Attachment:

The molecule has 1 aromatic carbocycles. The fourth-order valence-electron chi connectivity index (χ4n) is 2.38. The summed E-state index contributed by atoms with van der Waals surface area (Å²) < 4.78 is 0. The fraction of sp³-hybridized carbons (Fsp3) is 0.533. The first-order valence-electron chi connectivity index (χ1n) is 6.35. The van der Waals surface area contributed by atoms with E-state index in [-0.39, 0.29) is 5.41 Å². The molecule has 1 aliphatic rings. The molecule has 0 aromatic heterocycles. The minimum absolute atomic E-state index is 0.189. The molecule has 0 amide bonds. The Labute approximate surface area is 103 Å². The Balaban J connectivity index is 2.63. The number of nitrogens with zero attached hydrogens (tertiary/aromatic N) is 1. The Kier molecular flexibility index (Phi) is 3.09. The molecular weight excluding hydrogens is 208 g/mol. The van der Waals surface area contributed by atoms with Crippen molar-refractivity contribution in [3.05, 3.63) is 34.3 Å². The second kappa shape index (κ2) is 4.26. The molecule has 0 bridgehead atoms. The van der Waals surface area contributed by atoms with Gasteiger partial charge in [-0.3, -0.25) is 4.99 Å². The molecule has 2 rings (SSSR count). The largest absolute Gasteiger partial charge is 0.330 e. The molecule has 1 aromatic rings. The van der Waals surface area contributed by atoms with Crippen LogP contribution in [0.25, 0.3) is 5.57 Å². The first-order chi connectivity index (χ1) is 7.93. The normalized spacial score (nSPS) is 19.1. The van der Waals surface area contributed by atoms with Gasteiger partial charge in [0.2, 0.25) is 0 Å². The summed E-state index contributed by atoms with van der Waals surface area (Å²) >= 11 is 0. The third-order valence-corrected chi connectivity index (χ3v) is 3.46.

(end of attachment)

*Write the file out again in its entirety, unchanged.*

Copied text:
The molecule has 1 aromatic carbocycles. The fourth-order valence-electron chi connectivity index (χ4n) is 2.38. The summed E-state index contributed by atoms with van der Waals surface area (Å²) < 4.78 is 0. The fraction of sp³-hybridized carbons (Fsp3) is 0.533. The first-order valence-electron chi connectivity index (χ1n) is 6.35. The van der Waals surface area contributed by atoms with E-state index in [-0.39, 0.29) is 5.41 Å². The molecule has 1 aliphatic rings. The molecule has 0 aromatic heterocycles. The minimum absolute atomic E-state index is 0.189. The molecule has 0 amide bonds. The Labute approximate surface area is 103 Å². The Balaban J connectivity index is 2.63. The number of nitrogens with zero attached hydrogens (tertiary/aromatic N) is 1. The Kier molecular flexibility index (Phi) is 3.09. The molecular weight excluding hydrogens is 208 g/mol. The van der Waals surface area contributed by atoms with Crippen molar-refractivity contribution in [3.05, 3.63) is 34.3 Å². The second kappa shape index (κ2) is 4.26. The molecule has 0 bridgehead atoms. The van der Waals surface area contributed by atoms with Gasteiger partial charge in [-0.3, -0.25) is 4.99 Å². The molecule has 2 rings (SSSR count). The largest absolute Gasteiger partial charge is 0.330 e. The molecule has 1 aromatic rings. The van der Waals surface area contributed by atoms with Crippen LogP contribution in [0.25, 0.3) is 5.57 Å². The first-order chi connectivity index (χ1) is 7.93. The normalized spacial score (nSPS) is 19.1. The van der Waals surface area contributed by atoms with Gasteiger partial charge in [0.2, 0.25) is 0 Å². The summed E-state index contributed by atoms with van der Waals surface area (Å²) >= 11 is 0. The third-order valence-corrected chi connectivity index (χ3v) is 3.46.